Hidden risk of liver transplantation for nonalcoholic steatohepatitis: A propensity score matched study.

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Conference Proceeding

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Am J Transplant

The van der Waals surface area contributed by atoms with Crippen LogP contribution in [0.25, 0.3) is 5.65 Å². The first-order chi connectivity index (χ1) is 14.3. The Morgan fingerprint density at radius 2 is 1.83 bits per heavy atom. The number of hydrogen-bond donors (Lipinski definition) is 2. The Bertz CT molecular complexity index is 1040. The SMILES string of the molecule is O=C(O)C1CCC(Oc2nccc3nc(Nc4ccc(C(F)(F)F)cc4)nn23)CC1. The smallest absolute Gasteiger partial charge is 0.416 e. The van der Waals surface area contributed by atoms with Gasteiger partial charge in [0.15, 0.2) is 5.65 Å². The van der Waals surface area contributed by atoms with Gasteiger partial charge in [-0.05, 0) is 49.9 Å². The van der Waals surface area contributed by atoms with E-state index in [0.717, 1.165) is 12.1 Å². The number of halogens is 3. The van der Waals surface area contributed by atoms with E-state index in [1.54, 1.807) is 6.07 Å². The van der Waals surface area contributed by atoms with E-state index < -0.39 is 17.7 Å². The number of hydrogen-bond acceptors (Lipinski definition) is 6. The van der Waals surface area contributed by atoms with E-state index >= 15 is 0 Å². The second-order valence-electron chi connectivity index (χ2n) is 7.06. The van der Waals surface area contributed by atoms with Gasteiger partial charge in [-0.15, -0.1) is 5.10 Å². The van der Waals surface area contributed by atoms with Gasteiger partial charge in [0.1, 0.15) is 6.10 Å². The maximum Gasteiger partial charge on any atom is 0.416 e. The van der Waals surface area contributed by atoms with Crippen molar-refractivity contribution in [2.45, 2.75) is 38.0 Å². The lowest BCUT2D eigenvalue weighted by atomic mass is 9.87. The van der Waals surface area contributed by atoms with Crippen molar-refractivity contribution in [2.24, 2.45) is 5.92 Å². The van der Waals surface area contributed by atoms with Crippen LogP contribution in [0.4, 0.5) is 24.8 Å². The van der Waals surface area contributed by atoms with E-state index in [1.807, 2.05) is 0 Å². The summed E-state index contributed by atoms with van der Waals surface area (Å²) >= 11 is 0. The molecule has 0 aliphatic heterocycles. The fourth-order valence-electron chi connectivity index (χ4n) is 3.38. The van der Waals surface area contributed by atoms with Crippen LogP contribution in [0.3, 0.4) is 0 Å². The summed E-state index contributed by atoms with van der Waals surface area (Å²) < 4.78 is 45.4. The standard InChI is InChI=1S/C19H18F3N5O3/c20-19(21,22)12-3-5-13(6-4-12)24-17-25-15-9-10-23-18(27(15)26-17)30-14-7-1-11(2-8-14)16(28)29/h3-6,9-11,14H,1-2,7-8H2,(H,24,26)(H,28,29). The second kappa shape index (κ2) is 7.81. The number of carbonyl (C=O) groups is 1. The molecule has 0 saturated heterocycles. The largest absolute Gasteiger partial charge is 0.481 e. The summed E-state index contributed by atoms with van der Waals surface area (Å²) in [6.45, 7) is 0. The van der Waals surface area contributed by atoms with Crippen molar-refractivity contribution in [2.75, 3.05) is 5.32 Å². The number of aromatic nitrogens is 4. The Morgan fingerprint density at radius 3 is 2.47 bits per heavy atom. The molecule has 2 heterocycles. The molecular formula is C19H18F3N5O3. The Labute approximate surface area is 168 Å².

Aim: There is a recent shift in the number of liver transplants (LT) performed in patients with hepatitis C (HCV) to those with non-alcoholic steatohepatitis (NASH). LT recipients with NASH are at risk for medical comorbidities associated with worse outcomes after LT including older age, obesity, and diabetes. We compare transplant outcomes between patients with HCV and NASH using propensity score-matching (PSM). Methods: Retrospective data of LT recipients (≥18yo) from the UNOS registry (2008 to 2017) were analyzed. Era of LT was divided into four groups (Era 1: 2008-2010, Era 2: 2011-2013, Era 3: 2014-2015, Era 4: 2016-2017). Clinically significant donor and recipient characteristics were balanced by PSM between the HCV and NASH groups in each Era, except for recipient age, body mass index, and history of diabetes (NASH associated characteristics). The hazard of graft failure between the HCV and NASH groups were compared using multivariable Cox regression models. Results: A total of 18,970 patients with HCV and 5,899 patients with NASH underwent LT. Patients with NASH had significantly older recipient age (59.4 vs. 57.2 years, P<0.001), higher BMI (28.3 vs. 27.6, P<0.001), and higher prevalence of diabetes (58.8% vs. 23.9%, P<0.001). Age in the NASH group continued to increase and the trend was significant (58.8, 59.1, 59.5, and 60.2 years in Eras 1, 2, 3 and 4, respectively, P<0.001). PSM confirmed balance of characteristics, except for the NASH associated characteristics. The NASH group showed worse graft survival in all four Eras. PSM hazards of graft failure among NASH patients in Eras 1, 2, 3, and 4 were 1.235, 1.23, 1.35, and 1.479 times those with HCV (P=0.009, 0.025, 0.006, and 0.009, respectively). Conclusions: The PSM risk of graft failure was significantly higher in NASH patients than in those with HCV throughout the study period. The risk of LT for NASH may be underestimated. These results suggest important implications for risk stratification in an era of shifting indications for LT.



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